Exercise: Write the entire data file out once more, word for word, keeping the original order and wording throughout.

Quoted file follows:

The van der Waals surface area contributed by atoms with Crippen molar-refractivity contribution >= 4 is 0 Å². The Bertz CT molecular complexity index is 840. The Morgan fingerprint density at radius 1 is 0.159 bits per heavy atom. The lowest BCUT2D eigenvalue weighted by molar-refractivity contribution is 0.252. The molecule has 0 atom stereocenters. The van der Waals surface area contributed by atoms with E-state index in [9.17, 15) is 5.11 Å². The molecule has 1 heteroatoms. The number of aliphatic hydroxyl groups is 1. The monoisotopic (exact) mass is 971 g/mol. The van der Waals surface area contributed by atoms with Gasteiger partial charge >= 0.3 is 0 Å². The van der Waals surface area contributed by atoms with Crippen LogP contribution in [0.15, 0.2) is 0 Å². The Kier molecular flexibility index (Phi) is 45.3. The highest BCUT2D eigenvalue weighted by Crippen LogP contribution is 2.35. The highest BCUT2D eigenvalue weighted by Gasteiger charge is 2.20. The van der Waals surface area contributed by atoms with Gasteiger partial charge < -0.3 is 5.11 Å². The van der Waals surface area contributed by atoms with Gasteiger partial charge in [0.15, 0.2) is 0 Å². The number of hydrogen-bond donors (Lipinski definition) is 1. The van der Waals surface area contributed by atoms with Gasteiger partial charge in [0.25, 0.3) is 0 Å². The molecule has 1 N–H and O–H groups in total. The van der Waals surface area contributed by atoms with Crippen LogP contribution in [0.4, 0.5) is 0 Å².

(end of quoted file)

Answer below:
The van der Waals surface area contributed by atoms with Crippen molar-refractivity contribution >= 4 is 0 Å². The Bertz CT molecular complexity index is 840. The Morgan fingerprint density at radius 1 is 0.159 bits per heavy atom. The lowest BCUT2D eigenvalue weighted by molar-refractivity contribution is 0.252. The molecule has 0 atom stereocenters. The van der Waals surface area contributed by atoms with E-state index in [9.17, 15) is 5.11 Å². The molecule has 1 heteroatoms. The number of aliphatic hydroxyl groups is 1. The monoisotopic (exact) mass is 971 g/mol. The van der Waals surface area contributed by atoms with Gasteiger partial charge >= 0.3 is 0 Å². The van der Waals surface area contributed by atoms with Crippen LogP contribution in [0.15, 0.2) is 0 Å². The Kier molecular flexibility index (Phi) is 45.3. The highest BCUT2D eigenvalue weighted by Crippen LogP contribution is 2.35. The highest BCUT2D eigenvalue weighted by Gasteiger charge is 2.20. The van der Waals surface area contributed by atoms with Gasteiger partial charge < -0.3 is 5.11 Å². The van der Waals surface area contributed by atoms with Gasteiger partial charge in [0.15, 0.2) is 0 Å². The number of hydrogen-bond donors (Lipinski definition) is 1. The van der Waals surface area contributed by atoms with Gasteiger partial charge in [0.25, 0.3) is 0 Å². The molecule has 1 N–H and O–H groups in total. The van der Waals surface area contributed by atoms with Crippen LogP contribution in [0.4, 0.5) is 0 Å².